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I am a native speaker.

Say I am writing a set of instructions for making a cup of tea, I would normally write it as:

  1. Add water to kettle and boil.
  2. Place tea in pot and pour hot water over top.
  3. Strain tea into cup, add milk and sugar,* and enjoy.

My writing correction software Grammarly tells me that it should be like this:

  1. Add water to a kettle and boil.
  2. Place tea in a pot and pour the hot water over top.
  3. Strain tea into a cup, add milk and sugar and enjoy.

Which one is correct?

*Also I still have no idea whether or not I need this comma.

  • 2
    If you are writing in "telegraphic" style it is normal to omit articles which are not semantically necessary. – Hot Licks Sep 19 '19 at 1:58
  • 1
    As HotLicks says, you can leave out the articles. Recipes usually do. The one place you might want to use 'the' is in line 2, but only if the recipe has already specified the quantity of hot water needed. You don't really need that comma after 'sugar'. [By the way, shouldn't you say 'Wait a few minutes' after line 2??]' – Old Brixtonian Sep 19 '19 at 2:14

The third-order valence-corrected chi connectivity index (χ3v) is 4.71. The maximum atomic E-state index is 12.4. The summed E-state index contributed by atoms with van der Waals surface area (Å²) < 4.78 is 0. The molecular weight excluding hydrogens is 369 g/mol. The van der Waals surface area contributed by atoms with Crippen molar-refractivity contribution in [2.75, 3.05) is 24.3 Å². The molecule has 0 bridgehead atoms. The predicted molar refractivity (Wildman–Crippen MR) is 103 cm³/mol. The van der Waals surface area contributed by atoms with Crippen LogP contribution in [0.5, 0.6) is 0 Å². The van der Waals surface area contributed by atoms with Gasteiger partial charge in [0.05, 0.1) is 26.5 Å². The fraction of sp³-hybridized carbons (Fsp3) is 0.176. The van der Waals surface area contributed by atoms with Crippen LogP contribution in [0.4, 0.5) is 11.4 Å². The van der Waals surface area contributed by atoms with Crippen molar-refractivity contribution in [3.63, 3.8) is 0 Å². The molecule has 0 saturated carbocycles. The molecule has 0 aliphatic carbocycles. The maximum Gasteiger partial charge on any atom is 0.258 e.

• The comma after sugar is optional; Grammarly didn't know you were writing a recipe. – aparente001 Sep 19 '19 at 3:52
  • @HotLicks Zero article is a reality and not "telegraphic". Both are correct and grammatical, though they may mean different things. – Kris Sep 19 '19 at 10:59
  • @OldBrixtonian Thank you, that's what I thought. Also yes, I did mean to include a step saying "Allow tea to steep for 4 minutes." I only omitted it for the sake of brevity. – Justin Booth Sep 20 '19 at 0:12
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Grammarly doesn't know what you're writing or who you're writing it for. The good news is that you know better than Grammarly here. In the kind of texts where we use bulleted or numbered lists—for example in recipes, or instructions—it's very common and often better to omit articles, auxiliary verbs and certain other so-called function words.

  • Comments are not for extended discussion; this conversation has been moved to chat. – tchrist Sep 26 '19 at 1:55
  • 1
    I like this answer. Recipes have traditionally been terse to save time for the writer and space on the page. A couple of years ago I had to write a legal petition of appeal with a tight page limit. I omitted every article I could if it would get one of my points down from three lines to two. You just have to be careful when using this style, to make sure that the reader will be able to understand your ideas. The examples OP wrote are fine -- they don't come across like a Hollywood stereotype of a Russian who is incapable of usink article. – aparente001 Sep 26 '19 at 5:18

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